Anemia in low-income countries is unlikely to be addressed by economic development without additional programs

Food Nutr Bull. 2009 Sep;30(3):265-9. doi: 10.1177/156482650903000308.


Although governments may decline to invest in iron fortification or supplementation influenced by the view that income growth will address the problem, the data do not support this view. Looking at the rates of anemia among children and adult women across 40 Demographic and Health Surveys from 32 countries, this study found that although anemia rates do decrease as income increases, the decrease is modest. Indeed, overall anemia rates decline roughly a quarter as fast as income increases and at only half the speed at which rates of underweight decline.

MeSH terms

  • Adolescent
  • Adult
  • Anemia / prevention & control*
  • Anemia, Iron-Deficiency / economics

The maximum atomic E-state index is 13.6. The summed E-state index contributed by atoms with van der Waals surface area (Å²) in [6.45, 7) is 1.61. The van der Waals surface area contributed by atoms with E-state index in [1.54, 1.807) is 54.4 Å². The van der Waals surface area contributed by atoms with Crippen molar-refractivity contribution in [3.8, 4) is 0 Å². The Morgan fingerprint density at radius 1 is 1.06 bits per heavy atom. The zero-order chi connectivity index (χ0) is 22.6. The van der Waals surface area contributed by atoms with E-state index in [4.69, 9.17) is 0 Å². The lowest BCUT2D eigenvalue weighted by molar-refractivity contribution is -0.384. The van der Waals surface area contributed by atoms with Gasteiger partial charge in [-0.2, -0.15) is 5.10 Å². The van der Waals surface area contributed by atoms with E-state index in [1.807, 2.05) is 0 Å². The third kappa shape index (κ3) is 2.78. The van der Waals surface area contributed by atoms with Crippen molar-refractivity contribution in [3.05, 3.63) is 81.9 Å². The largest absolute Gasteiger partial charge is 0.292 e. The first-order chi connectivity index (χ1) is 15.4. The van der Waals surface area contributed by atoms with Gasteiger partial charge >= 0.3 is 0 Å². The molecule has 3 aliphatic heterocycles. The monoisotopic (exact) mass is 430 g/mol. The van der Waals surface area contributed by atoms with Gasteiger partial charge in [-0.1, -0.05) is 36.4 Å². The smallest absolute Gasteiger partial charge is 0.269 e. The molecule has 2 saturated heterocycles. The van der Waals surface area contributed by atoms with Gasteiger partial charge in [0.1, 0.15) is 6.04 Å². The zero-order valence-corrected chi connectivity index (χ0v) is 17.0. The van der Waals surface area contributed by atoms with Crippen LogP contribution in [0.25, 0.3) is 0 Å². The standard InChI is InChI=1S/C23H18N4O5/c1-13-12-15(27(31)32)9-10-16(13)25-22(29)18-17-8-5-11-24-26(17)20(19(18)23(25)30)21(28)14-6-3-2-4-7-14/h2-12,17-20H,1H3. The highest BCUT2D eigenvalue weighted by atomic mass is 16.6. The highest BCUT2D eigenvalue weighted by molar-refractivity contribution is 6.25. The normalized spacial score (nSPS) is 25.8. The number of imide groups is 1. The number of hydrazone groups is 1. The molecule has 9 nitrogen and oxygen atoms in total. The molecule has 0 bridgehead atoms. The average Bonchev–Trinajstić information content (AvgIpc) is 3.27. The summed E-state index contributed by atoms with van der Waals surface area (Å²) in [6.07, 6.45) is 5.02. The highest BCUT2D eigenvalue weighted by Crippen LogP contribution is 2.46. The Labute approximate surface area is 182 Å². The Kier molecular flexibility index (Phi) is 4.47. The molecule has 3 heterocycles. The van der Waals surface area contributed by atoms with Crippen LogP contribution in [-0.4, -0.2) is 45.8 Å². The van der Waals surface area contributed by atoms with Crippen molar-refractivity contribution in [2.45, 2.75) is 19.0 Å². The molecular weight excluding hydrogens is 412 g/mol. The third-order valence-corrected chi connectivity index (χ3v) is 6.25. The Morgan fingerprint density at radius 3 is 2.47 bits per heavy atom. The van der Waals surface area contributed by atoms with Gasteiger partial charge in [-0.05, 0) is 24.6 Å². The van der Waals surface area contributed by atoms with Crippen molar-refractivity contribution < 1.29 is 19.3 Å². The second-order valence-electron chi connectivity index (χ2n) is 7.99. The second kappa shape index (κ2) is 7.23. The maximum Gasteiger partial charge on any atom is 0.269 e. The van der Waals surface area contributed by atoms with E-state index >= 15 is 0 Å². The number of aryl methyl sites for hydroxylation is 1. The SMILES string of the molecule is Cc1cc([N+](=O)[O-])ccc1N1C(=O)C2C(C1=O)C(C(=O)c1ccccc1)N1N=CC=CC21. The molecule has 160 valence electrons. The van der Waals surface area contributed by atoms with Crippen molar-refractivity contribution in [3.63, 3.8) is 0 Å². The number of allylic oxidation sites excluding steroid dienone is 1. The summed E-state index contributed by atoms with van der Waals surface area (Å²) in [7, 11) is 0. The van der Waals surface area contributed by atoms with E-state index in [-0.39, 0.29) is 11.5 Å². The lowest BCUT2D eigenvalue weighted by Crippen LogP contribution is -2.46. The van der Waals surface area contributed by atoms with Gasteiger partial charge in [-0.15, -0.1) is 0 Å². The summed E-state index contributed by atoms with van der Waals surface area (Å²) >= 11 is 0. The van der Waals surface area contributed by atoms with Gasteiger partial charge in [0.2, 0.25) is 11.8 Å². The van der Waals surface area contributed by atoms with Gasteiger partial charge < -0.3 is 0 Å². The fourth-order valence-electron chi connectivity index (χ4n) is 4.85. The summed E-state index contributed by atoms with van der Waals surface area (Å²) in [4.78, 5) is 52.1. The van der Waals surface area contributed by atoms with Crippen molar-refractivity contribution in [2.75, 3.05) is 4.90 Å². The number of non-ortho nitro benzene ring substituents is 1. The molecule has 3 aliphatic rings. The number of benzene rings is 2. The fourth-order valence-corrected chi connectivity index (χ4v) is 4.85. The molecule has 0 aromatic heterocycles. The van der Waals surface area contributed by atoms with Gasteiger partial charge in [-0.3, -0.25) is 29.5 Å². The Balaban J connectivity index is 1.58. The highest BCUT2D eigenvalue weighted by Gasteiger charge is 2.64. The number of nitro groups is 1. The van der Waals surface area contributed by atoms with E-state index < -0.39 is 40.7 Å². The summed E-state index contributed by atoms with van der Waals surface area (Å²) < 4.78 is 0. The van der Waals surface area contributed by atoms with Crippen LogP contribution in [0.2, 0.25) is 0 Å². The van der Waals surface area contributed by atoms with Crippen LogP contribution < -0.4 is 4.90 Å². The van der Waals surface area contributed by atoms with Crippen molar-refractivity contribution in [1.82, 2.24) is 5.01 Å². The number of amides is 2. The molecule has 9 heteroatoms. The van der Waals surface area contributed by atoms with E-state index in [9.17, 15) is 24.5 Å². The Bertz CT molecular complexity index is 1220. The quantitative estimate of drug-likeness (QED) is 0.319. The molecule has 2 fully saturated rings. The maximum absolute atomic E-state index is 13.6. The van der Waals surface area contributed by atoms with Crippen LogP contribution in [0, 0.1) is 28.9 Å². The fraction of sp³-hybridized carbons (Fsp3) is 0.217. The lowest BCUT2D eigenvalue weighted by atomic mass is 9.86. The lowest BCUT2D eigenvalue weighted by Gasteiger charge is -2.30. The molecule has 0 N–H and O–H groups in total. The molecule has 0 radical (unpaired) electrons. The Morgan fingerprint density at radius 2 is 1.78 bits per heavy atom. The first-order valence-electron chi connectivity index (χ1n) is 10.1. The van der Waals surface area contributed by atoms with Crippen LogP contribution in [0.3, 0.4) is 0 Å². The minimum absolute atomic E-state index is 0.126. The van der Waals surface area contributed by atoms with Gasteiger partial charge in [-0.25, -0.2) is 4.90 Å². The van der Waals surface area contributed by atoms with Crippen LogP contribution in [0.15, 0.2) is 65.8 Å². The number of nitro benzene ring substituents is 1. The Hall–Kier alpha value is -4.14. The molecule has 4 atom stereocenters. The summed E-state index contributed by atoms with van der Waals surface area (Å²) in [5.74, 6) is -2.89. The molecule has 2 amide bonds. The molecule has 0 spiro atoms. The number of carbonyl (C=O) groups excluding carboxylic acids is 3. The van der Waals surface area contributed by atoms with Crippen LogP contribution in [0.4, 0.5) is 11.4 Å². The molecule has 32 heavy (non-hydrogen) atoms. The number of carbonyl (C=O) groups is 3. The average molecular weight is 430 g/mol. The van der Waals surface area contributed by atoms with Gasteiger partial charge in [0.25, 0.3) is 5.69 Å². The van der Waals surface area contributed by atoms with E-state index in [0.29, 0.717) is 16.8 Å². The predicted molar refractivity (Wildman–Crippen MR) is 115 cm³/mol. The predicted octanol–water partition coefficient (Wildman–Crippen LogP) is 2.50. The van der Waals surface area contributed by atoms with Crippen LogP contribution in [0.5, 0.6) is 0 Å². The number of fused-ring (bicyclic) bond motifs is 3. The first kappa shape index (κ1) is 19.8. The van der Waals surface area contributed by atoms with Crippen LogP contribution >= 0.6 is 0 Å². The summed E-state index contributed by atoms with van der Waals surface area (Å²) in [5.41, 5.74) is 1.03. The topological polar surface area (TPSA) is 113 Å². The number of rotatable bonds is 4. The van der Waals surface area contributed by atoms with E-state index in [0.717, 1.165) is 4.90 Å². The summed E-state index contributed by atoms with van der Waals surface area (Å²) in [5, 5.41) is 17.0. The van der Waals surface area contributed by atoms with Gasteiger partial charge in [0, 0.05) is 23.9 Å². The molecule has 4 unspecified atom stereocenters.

• Anemia, Iron-Deficiency / prevention & control
  • Child Nutrition Disorders / economics
  • Child Nutrition Disorders / prevention & control
  • Child, Preschool
  • Demography
  • Economic Development / statistics & numerical data*
  • Female
  • Health Policy
  • Humans
  • Infant
  • Infant Nutrition Disorders / economics
  • Infant Nutrition Disorders / prevention & control
  • Infant, Newborn
  • Male
  • Maternal Nutritional Physiological Phenomena
  • Poverty / statistics & numerical data*
  • Regression Analysis
  • Severity of Illness Index
  • Young Adult